JD.com’s president Xu Lei replaces founder Richard Liu as the company’s CEO
On April 7, JD.com, China’s second-largest e-commerce company, announced its recent management and board changes. Richard Qiangdong Liu, the self-made billionaire who founded JD.com in 2009, will no longer hold the position of CEO, but will remain as the chairman of the Board and “continue to focus on guiding the company’s long-term strategies, mentoring younger management, and contributing to the revitalization of rural areas,” according to JD.com’s announcement.
Liu’s successor, Xu Lei, is the current president of JD.com, director of Dada and ATRenew, and has been with JD.com for over a decade. Xu has held several senior roles prior to the new appointment, including CEO of JD Retail, Chief Marketing Officer of JD.com, head of JD Wireless, and head of marketing department, and has also led the launch of JD.com’s 6.18 Grand Promotion events.
Xu Lei at JD Retail’s event
JD.com is one of the tech companies in China currently undergoing a round of massive layoffs. According to a Yicai report, JD.com is letting go of 4,000 or up to 15% of its employees at Jingxi Pinpin, a group-buying service launched in 2019. JD.com’s recently released financial report shows that it has incurred a net loss of 3.6 billion yuan, and investments for new business units such as Jingxi Pinpin account for most of its loss.
In 2021 Q4, Jingxi Pinpin had an average of 8 million daily orders, while its GMV(Gross Merchandise Value) achieved 9 billion, falling short compared to its rivals in the group buying industry. Duoduo Maicai had 44 million average daily orders and 43 billion GMV, Meituan Youxuan had 42 million average daily orders and 38 billion GMV, and Taocaicai had 12 million average daily orders and 13 billion GMV.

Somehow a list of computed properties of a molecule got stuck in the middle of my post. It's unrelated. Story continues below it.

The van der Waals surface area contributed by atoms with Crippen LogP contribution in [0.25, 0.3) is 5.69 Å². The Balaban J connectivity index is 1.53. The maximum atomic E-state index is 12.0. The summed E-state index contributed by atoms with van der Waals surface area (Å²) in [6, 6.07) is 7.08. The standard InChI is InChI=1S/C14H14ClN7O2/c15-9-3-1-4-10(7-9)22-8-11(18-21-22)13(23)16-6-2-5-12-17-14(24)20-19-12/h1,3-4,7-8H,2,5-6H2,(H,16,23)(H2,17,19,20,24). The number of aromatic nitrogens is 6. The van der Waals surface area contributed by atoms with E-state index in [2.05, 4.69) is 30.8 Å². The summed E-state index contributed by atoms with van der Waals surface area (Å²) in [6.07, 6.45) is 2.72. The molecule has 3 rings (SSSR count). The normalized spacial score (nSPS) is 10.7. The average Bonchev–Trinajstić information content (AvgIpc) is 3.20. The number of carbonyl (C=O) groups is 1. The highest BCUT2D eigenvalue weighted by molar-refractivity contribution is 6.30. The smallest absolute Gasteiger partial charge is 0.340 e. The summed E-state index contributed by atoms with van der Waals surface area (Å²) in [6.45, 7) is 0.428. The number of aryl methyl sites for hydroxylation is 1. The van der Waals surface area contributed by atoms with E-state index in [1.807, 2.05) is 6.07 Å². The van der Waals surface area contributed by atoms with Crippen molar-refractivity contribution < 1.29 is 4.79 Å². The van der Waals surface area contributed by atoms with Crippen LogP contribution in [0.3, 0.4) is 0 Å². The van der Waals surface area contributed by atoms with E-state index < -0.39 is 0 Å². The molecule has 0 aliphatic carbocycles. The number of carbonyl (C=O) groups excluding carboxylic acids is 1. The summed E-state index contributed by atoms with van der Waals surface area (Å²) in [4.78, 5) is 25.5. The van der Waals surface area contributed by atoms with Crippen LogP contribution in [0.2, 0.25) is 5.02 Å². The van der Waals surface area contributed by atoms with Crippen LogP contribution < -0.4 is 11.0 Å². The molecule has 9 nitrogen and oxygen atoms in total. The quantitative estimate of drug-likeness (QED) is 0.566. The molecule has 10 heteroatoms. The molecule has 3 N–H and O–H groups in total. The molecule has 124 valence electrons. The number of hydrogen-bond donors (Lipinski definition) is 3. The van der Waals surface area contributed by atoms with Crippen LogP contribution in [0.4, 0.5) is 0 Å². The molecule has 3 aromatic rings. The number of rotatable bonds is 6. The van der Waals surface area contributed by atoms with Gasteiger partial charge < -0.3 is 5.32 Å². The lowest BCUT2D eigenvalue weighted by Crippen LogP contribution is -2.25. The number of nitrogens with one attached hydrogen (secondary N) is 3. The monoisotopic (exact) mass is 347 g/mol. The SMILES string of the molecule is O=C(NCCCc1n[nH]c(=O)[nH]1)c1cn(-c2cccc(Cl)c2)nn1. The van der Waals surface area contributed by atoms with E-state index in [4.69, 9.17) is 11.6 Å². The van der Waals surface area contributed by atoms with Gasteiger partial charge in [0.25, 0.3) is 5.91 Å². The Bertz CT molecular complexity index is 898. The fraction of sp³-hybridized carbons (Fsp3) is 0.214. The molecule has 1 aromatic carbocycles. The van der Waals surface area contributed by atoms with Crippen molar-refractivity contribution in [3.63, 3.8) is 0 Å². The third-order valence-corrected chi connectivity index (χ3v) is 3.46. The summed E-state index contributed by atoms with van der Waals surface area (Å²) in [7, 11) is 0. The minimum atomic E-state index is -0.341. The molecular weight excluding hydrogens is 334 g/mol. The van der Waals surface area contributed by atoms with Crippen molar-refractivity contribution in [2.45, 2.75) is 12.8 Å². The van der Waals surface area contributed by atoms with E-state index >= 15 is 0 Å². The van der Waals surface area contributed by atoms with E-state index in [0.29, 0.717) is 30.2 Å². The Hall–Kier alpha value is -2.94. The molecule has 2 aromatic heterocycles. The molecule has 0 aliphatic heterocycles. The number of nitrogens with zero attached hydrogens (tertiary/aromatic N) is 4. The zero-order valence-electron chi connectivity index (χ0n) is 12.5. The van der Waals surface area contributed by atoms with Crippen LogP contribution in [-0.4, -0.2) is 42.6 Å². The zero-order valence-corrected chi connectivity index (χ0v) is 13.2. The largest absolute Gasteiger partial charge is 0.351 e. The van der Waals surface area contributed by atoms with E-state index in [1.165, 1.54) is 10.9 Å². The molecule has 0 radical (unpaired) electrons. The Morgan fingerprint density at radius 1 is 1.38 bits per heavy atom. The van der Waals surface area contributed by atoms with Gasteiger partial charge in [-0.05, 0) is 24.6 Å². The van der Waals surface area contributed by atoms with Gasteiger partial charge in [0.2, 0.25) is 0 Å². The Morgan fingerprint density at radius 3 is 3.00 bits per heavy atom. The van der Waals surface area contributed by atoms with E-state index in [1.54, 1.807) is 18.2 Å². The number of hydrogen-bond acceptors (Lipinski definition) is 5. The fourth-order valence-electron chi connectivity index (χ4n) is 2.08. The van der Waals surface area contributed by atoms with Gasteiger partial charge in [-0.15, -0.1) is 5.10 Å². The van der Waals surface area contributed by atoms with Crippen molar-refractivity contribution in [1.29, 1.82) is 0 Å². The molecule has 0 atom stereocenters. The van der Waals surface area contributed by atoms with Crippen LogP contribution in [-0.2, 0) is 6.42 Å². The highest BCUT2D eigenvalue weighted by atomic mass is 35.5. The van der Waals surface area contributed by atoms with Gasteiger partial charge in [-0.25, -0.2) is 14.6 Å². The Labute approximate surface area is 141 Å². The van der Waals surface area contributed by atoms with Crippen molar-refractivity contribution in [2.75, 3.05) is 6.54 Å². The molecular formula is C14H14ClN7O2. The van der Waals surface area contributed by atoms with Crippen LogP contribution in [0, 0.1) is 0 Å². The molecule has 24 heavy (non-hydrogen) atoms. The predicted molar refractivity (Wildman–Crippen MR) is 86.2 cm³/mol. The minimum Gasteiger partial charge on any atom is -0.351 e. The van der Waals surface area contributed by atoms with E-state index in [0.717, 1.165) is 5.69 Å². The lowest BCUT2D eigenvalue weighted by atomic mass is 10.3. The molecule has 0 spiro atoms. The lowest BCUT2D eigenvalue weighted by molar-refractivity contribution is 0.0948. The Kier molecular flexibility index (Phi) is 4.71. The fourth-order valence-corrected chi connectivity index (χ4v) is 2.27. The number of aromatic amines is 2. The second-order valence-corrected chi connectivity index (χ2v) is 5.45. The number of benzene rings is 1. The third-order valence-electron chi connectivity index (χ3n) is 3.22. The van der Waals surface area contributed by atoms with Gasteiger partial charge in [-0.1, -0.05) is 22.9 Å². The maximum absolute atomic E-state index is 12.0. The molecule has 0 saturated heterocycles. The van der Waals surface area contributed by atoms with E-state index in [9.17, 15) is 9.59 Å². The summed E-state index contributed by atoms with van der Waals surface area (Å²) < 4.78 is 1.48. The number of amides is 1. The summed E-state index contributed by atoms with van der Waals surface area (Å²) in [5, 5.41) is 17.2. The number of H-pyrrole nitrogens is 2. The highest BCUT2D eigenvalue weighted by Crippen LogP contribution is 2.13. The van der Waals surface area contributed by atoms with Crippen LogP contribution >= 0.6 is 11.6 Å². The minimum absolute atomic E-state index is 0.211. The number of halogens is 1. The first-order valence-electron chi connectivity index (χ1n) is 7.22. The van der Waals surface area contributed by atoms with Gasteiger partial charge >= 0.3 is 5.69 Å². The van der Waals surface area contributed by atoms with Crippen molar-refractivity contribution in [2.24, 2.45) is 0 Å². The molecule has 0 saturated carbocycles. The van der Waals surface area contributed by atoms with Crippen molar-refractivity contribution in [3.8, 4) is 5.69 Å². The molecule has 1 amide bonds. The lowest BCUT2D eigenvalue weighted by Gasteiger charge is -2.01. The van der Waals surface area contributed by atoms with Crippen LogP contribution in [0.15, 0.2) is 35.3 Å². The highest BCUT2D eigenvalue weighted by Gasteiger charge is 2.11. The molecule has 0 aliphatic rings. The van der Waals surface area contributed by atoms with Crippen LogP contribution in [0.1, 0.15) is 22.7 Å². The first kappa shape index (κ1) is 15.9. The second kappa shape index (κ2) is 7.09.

In recent years, many founders of tech companies in China have taken a similar path as Liu, departing their companies to focus on long-term strategies and take on more social responsibilities. In 2013, Jack Ma of Alibaba resigned as CEO and focused on education and charity projects in rural areas. In 2021, ByteDance’s Zhang Yiming resigns his position as CEO and chairman of the board, saying he wants to be more involved in the company’s public welfare projects, such as education, research of brain disease, and digitization of ancient books. In the same year, Huang Zheng, founder of Pinduoduo resigned as president and said he will devote himself to research related to food science and life science in the future.
The departure of these tech billionaires comes amid an emphasis on China’s common prosperity drive. The drive encourages “third distribution”, which refers to high-income individuals and enterprises giving back to society by donations and charity projects.